“I’ve had the chance to work with Joe on those issues over the years, and Joe has fought for working people his whole life. Today I am glad to endorse him – and I will work to make him the next President of the United States.” Bloomberg said.
10:05 a.m. Aide: Elizabeth Warren to asses ‘the path forward’
ABC News’ Cheyenne Haslett and Sasha Pezenik report a Warren campaign aide says, “Elizabeth is talking to her team to assess the path forward.”
Another campaign staffer said that the whole staff received an email, “saying our campaign is gonna announce [Elizabeth Warren] talking to team about next steps.”
9:50 a.m. Clyburn: ‘A bit surprised’ by how well Super Tuesday went for Biden
Rep. Jim Clyburn, the influential South Carolina Democrat, said Wednesday morning that he was a bit surprised by how well Super Tuesday went for Biden.
Clyburn endorsed Biden last week ahead of Saturday’s key South Carolina primary, a victory that triggered a resurgence of Biden’s campaign.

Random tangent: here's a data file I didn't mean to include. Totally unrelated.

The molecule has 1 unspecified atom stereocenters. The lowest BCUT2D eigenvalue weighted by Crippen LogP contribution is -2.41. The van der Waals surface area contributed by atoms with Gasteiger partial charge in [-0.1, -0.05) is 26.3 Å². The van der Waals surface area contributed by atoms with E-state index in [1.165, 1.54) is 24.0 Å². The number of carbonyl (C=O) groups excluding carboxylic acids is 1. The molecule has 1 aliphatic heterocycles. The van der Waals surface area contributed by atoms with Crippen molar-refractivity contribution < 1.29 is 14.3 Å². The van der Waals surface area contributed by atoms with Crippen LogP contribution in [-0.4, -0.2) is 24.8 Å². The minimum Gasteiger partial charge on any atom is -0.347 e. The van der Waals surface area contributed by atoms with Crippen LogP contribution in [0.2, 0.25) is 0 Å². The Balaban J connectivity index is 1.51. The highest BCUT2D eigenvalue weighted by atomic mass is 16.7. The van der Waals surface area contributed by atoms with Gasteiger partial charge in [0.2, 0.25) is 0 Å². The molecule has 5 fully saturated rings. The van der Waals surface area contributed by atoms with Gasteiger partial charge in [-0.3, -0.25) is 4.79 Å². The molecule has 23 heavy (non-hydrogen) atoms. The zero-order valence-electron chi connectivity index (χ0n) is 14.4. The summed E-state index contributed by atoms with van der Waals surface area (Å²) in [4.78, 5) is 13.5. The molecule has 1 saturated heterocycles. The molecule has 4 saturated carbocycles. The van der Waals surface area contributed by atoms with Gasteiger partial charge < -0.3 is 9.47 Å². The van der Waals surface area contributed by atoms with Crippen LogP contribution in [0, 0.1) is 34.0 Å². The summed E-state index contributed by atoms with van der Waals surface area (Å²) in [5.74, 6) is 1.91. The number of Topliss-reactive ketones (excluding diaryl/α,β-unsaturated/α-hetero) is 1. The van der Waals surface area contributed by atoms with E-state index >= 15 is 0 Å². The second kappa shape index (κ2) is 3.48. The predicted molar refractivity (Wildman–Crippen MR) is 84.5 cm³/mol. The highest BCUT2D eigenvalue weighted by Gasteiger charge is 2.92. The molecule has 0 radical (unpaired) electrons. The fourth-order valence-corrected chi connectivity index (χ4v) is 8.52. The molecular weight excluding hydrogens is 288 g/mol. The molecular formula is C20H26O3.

“It did go better than many of us expected. To be one point ahead in Maine, I didn’t expect that,” Clyburn said on CNN. “To be winning Massachusetts, I did not expect that at all.”
At the same time, Clyburn said he is not surprised by the victory in Texas.
He said if he were Elizabeth Warren or Mike Bloomberg, he would reassess, adding that he hopes Bloomberg will “coalesce” around Biden.
8:44 a.m. Biden’s big comeback, but many delegates yet to be allocated
In the all important race to 1,991 pledged delegates — the magic number to secure the Democratic nomination on the first ballot at July’s convention in Milwaukee, Biden finds himself in the front of the pack, with ABC News estimating he’ll pick up at least 326 from Super Tuesday’s haul.
The 1,344 delegates up for grabs in Super Tuesday’s 15 contests represent 34% of total pledged delegates — and more than half have yet to be allocated to candidates.